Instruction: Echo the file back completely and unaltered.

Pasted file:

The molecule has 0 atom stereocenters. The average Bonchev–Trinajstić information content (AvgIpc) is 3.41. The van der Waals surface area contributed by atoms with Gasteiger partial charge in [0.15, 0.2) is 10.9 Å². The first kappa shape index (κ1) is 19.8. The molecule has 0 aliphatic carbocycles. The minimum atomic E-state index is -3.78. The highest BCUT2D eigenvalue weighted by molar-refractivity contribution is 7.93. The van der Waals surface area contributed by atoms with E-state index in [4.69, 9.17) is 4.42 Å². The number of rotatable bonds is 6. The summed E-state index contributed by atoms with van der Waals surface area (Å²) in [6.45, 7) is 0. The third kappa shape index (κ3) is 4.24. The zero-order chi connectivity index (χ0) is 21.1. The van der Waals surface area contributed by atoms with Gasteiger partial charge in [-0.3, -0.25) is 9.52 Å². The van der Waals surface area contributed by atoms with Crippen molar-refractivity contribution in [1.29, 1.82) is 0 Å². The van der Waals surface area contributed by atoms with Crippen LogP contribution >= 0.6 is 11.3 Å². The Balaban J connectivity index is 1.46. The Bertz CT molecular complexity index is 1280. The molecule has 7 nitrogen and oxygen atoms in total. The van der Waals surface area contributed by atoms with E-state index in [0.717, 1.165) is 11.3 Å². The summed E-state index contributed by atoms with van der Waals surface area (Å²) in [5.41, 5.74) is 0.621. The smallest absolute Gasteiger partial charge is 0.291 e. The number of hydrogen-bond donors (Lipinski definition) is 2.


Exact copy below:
The molecule has 0 atom stereocenters. The average Bonchev–Trinajstić information content (AvgIpc) is 3.41. The van der Waals surface area contributed by atoms with Gasteiger partial charge in [0.15, 0.2) is 10.9 Å². The first kappa shape index (κ1) is 19.8. The molecule has 0 aliphatic carbocycles. The minimum atomic E-state index is -3.78. The highest BCUT2D eigenvalue weighted by molar-refractivity contribution is 7.93. The van der Waals surface area contributed by atoms with E-state index in [4.69, 9.17) is 4.42 Å². The number of rotatable bonds is 6. The summed E-state index contributed by atoms with van der Waals surface area (Å²) in [6.45, 7) is 0. The third kappa shape index (κ3) is 4.24. The zero-order chi connectivity index (χ0) is 21.1. The van der Waals surface area contributed by atoms with Gasteiger partial charge in [-0.3, -0.25) is 9.52 Å². The van der Waals surface area contributed by atoms with Crippen molar-refractivity contribution in [1.29, 1.82) is 0 Å². The van der Waals surface area contributed by atoms with Crippen LogP contribution >= 0.6 is 11.3 Å². The Balaban J connectivity index is 1.46. The Bertz CT molecular complexity index is 1280. The molecule has 7 nitrogen and oxygen atoms in total. The van der Waals surface area contributed by atoms with E-state index in [0.717, 1.165) is 11.3 Å². The summed E-state index contributed by atoms with van der Waals surface area (Å²) in [5.41, 5.74) is 0.621. The smallest absolute Gasteiger partial charge is 0.291 e. The number of hydrogen-bond donors (Lipinski definition) is 2.